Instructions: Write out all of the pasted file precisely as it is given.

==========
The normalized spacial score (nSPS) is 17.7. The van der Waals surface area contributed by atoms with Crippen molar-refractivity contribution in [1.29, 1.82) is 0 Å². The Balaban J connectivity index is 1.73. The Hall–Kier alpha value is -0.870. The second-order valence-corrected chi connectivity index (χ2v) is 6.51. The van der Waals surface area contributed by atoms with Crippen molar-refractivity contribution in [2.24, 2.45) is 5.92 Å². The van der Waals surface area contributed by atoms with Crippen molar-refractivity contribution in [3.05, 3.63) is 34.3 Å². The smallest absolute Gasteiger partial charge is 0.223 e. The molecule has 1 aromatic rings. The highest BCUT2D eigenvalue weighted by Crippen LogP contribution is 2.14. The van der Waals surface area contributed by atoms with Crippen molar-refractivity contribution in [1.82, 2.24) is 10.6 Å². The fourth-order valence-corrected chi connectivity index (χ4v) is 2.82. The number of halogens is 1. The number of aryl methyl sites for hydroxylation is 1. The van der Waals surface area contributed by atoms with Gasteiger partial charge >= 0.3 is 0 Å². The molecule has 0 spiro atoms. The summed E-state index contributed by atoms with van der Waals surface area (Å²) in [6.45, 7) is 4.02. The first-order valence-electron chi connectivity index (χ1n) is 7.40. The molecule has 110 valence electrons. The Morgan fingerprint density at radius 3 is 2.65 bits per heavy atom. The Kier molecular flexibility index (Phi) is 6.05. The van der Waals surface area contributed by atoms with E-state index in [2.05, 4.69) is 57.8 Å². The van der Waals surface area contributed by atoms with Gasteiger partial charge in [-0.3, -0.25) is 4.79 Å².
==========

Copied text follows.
The normalized spacial score (nSPS) is 17.7. The van der Waals surface area contributed by atoms with Crippen molar-refractivity contribution in [1.29, 1.82) is 0 Å². The Balaban J connectivity index is 1.73. The Hall–Kier alpha value is -0.870. The second-order valence-corrected chi connectivity index (χ2v) is 6.51. The van der Waals surface area contributed by atoms with Crippen molar-refractivity contribution in [2.24, 2.45) is 5.92 Å². The van der Waals surface area contributed by atoms with Crippen molar-refractivity contribution in [3.05, 3.63) is 34.3 Å². The smallest absolute Gasteiger partial charge is 0.223 e. The molecule has 1 aromatic rings. The highest BCUT2D eigenvalue weighted by Crippen LogP contribution is 2.14. The van der Waals surface area contributed by atoms with Crippen molar-refractivity contribution in [1.82, 2.24) is 10.6 Å². The fourth-order valence-corrected chi connectivity index (χ4v) is 2.82. The number of halogens is 1. The number of aryl methyl sites for hydroxylation is 1. The van der Waals surface area contributed by atoms with Gasteiger partial charge >= 0.3 is 0 Å². The molecule has 0 spiro atoms. The summed E-state index contributed by atoms with van der Waals surface area (Å²) in [6.45, 7) is 4.02. The first-order valence-electron chi connectivity index (χ1n) is 7.40. The molecule has 110 valence electrons. The Morgan fingerprint density at radius 3 is 2.65 bits per heavy atom. The Kier molecular flexibility index (Phi) is 6.05. The van der Waals surface area contributed by atoms with E-state index in [2.05, 4.69) is 57.8 Å². The van der Waals surface area contributed by atoms with Gasteiger partial charge in [-0.3, -0.25) is 4.79 Å².